The Beat of the Drum

The sound of African drums saturating the air with a rhythm that speaks directly with the heartbeat within ones soul sets the scene for the traditional Igbo marriage ceremony of Adaobi & Chester in Buffalo NY.

The women sway in and out of conversations adorned in magnificently colorful dresses and traditional hair wraps while the men arrive in clothing that looks so comfortable and yet formal it makes one a bit jealous. People’s voices combining laughter and conversation overrun the beat of the drums as the volume of the room increases several decibels. A group of young men enter all dressed in the same color Isiagu (shirt and pants) enabling the guests to know that the ceremony would soon start.

Igbo people originate from south-central and southeastern Nigeria in Africa. Tradition among the Igbo community runs deep and has been carried into their American culture with great care. The father of the bride invited the leader of the most native tribe to open the evening with prayer. Michael Martin of the Onondaga Beaver Clan, dressed in traditional Native American attire shared knowledge of his tribe and prayer for the couple and extended family.

This traditional Nigerian wedding ceremony had so many interesting components to it as their culture is rich with detail so I’m choosing to highlight two features in this article; the traditional coral worn by the bride and the bowl ceremony. I will address two additional customs concerning the breaking of the Kola nut and the showering of money in another article.

The coral beads which adorn the neck, hair, and hands of Adaobi are traditional to their culture and are often times handed down within the family. Both Nigerian men and women wear the precious coral beads which are typically a deep salmon or rich red in color and in the Igbo tradition it indicates royalty. By wearing it on their wedding day it signifies recognition and greatness.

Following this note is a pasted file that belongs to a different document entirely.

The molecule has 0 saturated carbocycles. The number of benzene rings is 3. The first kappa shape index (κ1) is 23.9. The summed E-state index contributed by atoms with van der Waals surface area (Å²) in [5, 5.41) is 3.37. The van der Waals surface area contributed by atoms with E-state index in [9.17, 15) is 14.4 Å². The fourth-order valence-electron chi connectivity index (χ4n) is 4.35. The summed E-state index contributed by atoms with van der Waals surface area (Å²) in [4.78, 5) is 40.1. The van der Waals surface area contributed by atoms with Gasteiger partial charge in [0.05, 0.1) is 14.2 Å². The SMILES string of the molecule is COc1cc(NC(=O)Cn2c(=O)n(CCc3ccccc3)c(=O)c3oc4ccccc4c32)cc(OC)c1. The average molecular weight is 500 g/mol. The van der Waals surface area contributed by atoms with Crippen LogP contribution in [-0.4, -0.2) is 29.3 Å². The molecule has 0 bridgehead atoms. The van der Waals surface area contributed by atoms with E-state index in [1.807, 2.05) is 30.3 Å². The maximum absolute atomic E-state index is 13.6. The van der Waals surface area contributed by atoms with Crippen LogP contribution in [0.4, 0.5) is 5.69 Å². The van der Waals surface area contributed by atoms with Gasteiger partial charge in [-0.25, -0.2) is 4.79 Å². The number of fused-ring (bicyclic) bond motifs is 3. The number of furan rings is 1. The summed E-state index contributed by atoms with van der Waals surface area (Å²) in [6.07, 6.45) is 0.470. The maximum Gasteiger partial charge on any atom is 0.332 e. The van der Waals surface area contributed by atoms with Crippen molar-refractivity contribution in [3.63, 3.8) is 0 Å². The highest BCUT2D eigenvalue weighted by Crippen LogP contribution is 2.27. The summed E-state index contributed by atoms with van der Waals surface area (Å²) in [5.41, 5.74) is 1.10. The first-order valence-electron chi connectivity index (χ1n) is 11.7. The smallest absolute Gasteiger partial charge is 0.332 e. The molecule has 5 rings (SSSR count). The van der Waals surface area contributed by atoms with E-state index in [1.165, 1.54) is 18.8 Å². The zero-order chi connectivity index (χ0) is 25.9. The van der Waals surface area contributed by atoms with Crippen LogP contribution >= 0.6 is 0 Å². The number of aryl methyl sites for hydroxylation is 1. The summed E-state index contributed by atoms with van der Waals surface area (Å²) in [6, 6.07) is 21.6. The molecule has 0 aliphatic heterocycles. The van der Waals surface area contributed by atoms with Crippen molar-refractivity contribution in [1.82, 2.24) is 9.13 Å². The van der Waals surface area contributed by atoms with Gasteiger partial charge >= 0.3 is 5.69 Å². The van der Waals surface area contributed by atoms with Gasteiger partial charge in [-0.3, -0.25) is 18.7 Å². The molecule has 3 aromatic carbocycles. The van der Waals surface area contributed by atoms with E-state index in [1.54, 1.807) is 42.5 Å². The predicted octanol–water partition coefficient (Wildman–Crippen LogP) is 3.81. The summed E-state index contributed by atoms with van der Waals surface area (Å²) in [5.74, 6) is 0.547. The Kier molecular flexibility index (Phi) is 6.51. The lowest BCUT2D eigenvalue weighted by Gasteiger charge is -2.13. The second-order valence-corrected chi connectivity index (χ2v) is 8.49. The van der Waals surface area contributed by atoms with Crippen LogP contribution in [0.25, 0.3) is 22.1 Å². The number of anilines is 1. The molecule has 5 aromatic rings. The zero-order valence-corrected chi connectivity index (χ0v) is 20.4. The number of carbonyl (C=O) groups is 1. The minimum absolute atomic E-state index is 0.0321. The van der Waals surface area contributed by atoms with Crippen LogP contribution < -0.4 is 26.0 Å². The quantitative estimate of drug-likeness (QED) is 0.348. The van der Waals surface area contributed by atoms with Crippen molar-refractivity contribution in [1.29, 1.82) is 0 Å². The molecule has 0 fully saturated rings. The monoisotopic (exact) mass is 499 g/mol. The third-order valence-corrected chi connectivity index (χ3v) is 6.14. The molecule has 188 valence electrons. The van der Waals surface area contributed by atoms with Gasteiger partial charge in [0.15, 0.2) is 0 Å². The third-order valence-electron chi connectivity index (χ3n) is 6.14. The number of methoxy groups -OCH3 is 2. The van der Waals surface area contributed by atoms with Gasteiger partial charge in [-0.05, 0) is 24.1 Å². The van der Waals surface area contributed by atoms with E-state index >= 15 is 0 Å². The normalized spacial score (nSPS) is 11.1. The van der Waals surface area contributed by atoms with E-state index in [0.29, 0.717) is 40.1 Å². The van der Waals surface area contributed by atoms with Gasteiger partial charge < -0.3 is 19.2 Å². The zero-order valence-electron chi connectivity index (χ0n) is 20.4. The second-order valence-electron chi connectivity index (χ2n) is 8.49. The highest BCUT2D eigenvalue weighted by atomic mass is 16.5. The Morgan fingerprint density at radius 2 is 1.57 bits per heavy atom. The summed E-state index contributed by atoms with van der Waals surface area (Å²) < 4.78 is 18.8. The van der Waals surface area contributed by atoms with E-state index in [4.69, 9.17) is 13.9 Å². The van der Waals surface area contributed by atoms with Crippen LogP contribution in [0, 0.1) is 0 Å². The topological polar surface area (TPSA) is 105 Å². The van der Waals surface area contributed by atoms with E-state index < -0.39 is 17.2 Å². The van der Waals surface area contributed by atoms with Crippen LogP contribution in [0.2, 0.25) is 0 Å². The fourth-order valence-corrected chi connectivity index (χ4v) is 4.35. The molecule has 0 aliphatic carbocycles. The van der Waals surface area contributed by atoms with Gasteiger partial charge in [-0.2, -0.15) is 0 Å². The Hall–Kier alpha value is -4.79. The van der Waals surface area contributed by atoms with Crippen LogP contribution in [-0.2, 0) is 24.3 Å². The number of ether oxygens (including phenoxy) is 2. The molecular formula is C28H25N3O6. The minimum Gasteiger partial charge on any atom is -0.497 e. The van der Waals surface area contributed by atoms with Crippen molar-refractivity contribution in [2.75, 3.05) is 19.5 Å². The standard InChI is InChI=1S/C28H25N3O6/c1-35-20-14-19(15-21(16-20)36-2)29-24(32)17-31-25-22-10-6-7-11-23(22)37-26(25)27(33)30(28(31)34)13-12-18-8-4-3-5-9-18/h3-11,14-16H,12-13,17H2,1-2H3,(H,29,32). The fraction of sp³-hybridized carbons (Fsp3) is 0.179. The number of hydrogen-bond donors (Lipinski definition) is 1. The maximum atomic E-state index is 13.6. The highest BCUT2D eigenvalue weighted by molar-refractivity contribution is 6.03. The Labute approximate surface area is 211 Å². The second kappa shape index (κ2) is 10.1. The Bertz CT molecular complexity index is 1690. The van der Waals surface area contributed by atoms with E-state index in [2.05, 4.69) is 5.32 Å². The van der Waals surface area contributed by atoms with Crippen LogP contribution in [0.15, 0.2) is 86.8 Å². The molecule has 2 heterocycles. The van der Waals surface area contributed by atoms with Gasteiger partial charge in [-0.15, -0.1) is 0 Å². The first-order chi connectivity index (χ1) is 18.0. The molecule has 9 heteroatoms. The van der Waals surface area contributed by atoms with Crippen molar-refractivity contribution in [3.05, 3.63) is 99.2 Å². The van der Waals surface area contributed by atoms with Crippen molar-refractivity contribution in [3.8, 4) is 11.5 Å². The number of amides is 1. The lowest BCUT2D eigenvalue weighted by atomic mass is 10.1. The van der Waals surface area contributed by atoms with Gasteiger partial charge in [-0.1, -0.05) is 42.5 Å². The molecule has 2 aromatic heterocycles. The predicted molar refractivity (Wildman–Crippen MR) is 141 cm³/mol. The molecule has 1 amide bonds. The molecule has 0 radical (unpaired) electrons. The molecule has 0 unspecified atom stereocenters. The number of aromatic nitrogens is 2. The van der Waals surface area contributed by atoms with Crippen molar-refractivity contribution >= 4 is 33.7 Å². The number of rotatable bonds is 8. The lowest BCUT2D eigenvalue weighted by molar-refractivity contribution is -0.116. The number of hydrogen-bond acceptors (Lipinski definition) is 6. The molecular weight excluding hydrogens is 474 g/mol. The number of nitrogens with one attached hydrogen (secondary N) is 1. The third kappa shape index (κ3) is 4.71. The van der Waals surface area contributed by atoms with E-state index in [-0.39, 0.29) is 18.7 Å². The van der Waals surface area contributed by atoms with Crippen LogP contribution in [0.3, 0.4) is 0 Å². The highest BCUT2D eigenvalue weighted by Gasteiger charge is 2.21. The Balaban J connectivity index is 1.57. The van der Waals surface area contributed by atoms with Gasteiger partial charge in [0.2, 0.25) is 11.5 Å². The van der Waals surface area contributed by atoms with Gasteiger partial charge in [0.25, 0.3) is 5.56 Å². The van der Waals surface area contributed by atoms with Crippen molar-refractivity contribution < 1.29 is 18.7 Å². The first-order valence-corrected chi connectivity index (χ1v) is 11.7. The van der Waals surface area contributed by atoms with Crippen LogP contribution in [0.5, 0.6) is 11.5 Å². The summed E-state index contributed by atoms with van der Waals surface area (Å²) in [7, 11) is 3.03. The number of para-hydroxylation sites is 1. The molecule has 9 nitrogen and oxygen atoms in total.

Dance is a HUGE part of the Igbo Nigerian tradition. Every entrance of any importance was greeted with intense music and dancing, but when it came time for the bride to choose her husband the room went silent as she knelt down in front of her birth father and two other male elders of the community. She was asked various questions but the most important was what her wishes were. She indicated that she wished to be married and a bowl of palm wine was handed to her by her father. From this bowl she took a sip, carefully stood, and went on her way to find the man she wanted to marry.

Finding him in the sea of people is a bit of a challenge as other men step in the way begging her to choose them and others are literally encircling the groom in order to keep him out of her eyesight. She navigates the room carefully carrying the bowl of wine as the first man to drink from this bowl will be her new husband. Yes, that means if she chose a different man that night by offering him the bowl and he drank of it…they would be married. Adaobi does eventually find Chester and offers him the bowl of which he drank. This officially seals the marriage and loud applause, dancing, and cheers usher the newly married couple back up to the front of the room for parent’s blessings.

This was an evening filled with color, music, food, and hundreds of people all celebrating the uniting of two young people in marriage. Family runs deep and spreads wide as every Nigerian child is a child of the community and they are one as a whole. They take on tender responsibility for each other and travel great distances here in the states to celebrate with one another. Please check out the kola nut article to read more about this tradition of honor.

Thank you Zula Sonner Photography for the beautiful images.

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